The CityHawk’s primary use is urban EMS applications like being able to get where a traditional ambulance can’t go and of course not having to deal with traffic!
The CityHawk will be able to transport a patient and companion, two emergency medical technicians, a pilot, and complete package of life support equipment.
Hatzolah provides worldwide ambulatory services and air support for people injured in medical, humanitarian, or disaster situations. Eli Rowe, president of Hatzolah Air, says that initial estimates show “a potential market of at least 800 CityHawks for Hatzolah and other EMS operators with the possibility to save thousands of lives every year.”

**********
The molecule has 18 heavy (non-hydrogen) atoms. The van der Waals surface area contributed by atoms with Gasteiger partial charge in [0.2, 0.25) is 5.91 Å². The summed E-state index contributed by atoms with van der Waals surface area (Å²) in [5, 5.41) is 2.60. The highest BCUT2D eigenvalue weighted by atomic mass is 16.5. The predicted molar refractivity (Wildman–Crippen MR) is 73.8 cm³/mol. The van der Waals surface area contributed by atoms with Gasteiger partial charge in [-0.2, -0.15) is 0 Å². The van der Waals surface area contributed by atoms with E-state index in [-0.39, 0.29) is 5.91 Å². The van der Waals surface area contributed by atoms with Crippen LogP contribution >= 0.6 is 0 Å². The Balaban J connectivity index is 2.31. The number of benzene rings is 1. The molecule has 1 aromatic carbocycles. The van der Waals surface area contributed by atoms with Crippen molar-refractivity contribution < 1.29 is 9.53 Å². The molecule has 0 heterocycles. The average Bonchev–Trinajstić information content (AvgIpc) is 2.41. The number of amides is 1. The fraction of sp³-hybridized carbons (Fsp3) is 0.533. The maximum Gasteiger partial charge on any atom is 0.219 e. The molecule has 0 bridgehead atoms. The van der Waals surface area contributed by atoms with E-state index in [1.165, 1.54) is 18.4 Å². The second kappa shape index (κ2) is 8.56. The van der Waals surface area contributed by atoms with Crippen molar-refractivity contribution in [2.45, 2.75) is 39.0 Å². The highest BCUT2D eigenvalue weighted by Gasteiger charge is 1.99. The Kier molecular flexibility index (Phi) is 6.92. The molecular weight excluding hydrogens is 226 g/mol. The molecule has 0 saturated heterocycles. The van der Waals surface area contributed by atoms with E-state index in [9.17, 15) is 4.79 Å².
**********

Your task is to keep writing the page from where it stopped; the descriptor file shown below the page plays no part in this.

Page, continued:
Keep your eyes peeled for the CityHawk, expected within three to five years, and other cool Urban Aeronautics projects with Boeing and Tactical Robotics.
Benjamin Klein is a student at Binghamton University studying Business Administration. Find him on Linkedin here.